Attributes for positioning views relative to other views
A grid layout splits the screen up into a grid of rows and columns, and allocates views to cells:
You define a grid layout in a similar way to how you define the other types of layout, this time using the
You specify how many columns you want the grid layout to have using:
number is the number of columns. You can also specify a maximum number of rows using:
but in practice you can usually let Android figure this out based on the number of views in the layout. Android will include as many rows as is necessary to display the views.
You add views to a grid layout in a similar way to how you add views to a linear layout:
By default, the grid layout positions your views in the order in which they appear in the XML. So if you have a grid layout with two columns, the grid layout will put the first view in the first position, the second view in the second position, and so on.
The downside of this approach is that if you remove one of your views from the layout, it can drastically change the appearance of the layout. To get around this, you can specify where you want each view to appear, and how many columns you want it to span.
The first thing we’ll do to create our new layout is sketch it out. That way we can see how many rows and columns we need, where each view should be positioned, and how many columns each view should span.
The grid layout needs two columns:
We can position our views how we want if we use a grid layout with two columns:
Now that we have the basic grid layout defined, we can start adding views.
The first row of the grid layout is composed of a text view in the first column, and an editable text field in the second column. You start by adding the views to the layout:
You can use android:gravity and android:layout_gravity attributes with grid layouts.
Then you use the
android:layout_column attributes to say which row and column you want each view to appear in. The row and column indices start from 0, so if you want a view to appear in the first column and first row, you use:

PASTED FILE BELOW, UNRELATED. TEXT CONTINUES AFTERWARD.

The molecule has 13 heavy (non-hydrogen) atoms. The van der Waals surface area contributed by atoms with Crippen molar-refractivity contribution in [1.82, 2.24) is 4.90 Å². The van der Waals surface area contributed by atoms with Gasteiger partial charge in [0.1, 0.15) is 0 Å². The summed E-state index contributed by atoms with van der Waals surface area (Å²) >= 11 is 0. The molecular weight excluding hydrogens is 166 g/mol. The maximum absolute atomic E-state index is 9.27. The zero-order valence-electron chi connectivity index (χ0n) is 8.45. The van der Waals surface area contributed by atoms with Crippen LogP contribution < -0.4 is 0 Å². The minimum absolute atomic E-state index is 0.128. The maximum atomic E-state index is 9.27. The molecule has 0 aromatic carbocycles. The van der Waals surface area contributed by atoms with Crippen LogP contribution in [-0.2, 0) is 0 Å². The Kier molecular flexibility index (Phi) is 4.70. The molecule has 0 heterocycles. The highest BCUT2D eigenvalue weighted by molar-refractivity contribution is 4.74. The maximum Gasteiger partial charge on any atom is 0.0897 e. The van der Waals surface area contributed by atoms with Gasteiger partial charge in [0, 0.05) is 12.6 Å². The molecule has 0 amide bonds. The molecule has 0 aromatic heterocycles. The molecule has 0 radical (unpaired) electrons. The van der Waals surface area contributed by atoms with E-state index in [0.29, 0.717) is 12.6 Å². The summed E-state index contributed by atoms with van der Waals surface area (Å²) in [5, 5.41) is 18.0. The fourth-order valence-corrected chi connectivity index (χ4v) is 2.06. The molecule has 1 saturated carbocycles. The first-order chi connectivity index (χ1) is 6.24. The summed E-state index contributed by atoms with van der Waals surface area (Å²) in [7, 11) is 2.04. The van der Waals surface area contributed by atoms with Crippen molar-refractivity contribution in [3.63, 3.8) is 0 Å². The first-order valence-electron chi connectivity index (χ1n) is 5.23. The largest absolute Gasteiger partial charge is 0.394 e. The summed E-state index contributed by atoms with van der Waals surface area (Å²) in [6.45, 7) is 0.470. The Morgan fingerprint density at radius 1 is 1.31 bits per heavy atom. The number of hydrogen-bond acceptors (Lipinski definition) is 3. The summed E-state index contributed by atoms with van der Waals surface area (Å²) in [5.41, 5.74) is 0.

Let’s apply this to our layout code by putting the text view in column 0, and the editable text field in column 1.
Row and column indices start at 0. layout_column=“n” refers to column n+1 in the display.
The second row of the grid layout is composed of an editable text field that starts in the first column and spans across the second. The view takes up all the available space.
To get a view to span multiple columns, you start by specifying which row and column you want the view to start in. We want the view to start in the first column of the second row, so we need to use:
We want our view to go across two columns, and we can do this using the
android:layout_columnSpan attribute like this:
number is the number of columns we want the view to span across. In our case, this is:
Putting it all together, here’s the code for the message view:
Now that we’ve added the views for the first two rows, all we need to do is add the button.
We need the button to be centered horizontally across the two columns like this:
We wrote some code to center the Send button in the third row of the grid layout, but a sudden breeze blew some of it away. See if you can reconstruct the code using the magnets below.
Here’s the full code for the grid layout.